Fri, May

HBCUs impact in Los Angeles

The Alabama State University Mighty Marching Hornets heads into the Rose Bowl for a football game against UCLA. Photo by Jevone Moore/Full Image 360


Alumni of Historically Black Colleges and Universities are making an impact professionally, socially, and culturally in Los Angeles.



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The Alabama State University Mighty Marching Hornets marching down Obama Blvd. in South Los Angeles. Photos on this page by Jason Lewis.


By Jason Lewis

Historically Black Colleges and Universities (HBCUs) are intertwined in Black culture in the South and in many parts of the East and Midwest, with over 100 Black colleges in those regions.  But those institutions are not present in the Western region of the United States outside of Charles R. Drew University of Medicine and Science in Los Angeles, which is considered a historically Black graduate school.

Even though Los Angeles does not have a HBCU, the culture of those academic institutions is thriving here.  That was showcased recently when Alabama State University traveled to the Rose Bowl to play a football game against UCLA.  The evening before the game the inaugural HBCU Community Block Party was held at Michelle and Barack Obama Sports Complex (formally the Rancho Cienega Sports Complex).

This block party featured the Alabama State Mighty Marching Hornets, a pep rally, and alumni from several HBCUs who live in Los Angeles.  While the game was in Pasadena, it was important to have this block party in the heart of Los Angeles’ Black community.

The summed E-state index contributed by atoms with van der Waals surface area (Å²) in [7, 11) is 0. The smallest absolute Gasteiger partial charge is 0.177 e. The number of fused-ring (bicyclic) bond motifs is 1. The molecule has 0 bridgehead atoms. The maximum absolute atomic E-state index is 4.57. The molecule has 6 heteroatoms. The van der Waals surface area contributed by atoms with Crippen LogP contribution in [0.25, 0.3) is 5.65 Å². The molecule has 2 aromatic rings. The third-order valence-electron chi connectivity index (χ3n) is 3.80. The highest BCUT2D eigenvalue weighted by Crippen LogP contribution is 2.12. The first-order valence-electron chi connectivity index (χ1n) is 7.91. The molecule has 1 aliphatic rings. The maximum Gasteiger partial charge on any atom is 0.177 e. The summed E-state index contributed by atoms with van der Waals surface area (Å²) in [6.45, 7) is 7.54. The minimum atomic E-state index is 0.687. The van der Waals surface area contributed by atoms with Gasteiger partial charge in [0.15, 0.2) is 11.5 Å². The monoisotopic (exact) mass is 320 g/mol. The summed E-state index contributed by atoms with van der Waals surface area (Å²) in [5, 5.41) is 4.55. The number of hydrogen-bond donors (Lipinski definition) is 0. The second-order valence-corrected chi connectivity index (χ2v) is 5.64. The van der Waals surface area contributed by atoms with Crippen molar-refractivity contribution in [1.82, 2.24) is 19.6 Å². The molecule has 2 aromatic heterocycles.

“We brought it to the Obama Sports Complex because we wanted to do something for the community, by the community,” said Vanda Lee Jones, president of the Alabama State University National Alumni Association Los Angeles Chapter.  “Being that an HBCU is typically surrounded by a predominantly Black community, we wanted to bring that experience into a community that doesn’t have that type of experience here in Los Angeles.”

Many Black college graduates proudly wore hats and sweatshirts of the HBCU that they attended.  This event showed that HBCU culture is present in Los Angeles.

“The HBCU culture in Los Angeles is beautiful,” said Alicia S. Jones, president of the Southern University Alumni Los Angeles Chapter.  “We are all different, unique, but unified.  At the end of the day we are historic and we are one.  I would say that the HBCU culture in Los Angeles is colorful too.  You may run across someone who attended a different HBCU, and the excitement makes your heart race.”

According to Brian Compton, a Grambling State University graduate and owner of All That and Sum Greek Warehouse in downtown Los Angeles, HBCU culture is prevalent in Los Angeles.

“You have a lot of HBCU alumni groups that are very active with keeping the HBCU spirit alive here in California,” Compton said.  “By being a store owner, I deal with a lot of them directly.  So I get to see how active they are and how vigilant they are about insuring that they can get students from this side (West Coast) enrolled in HBCUs.”

There is a major push in Los Angeles to bring awareness of HBCUs to Black high school students.  The Los Angeles Black College Expo is held yearly at the Los Angeles Convention Center in downtown, with the next expo being January 28, 2023.  Stepping in the Right Direction Black College Tours also hosts a yearly college fair.  

“The Black College Expo is an example that defines our culture because there are more than 50 HBCU representatives present to recruit high school students,” Jones said.  “It’s a sea of hope because there are thousands of students.  When I look at that, it’s like a sea of hope and success that’s etched in my soul.”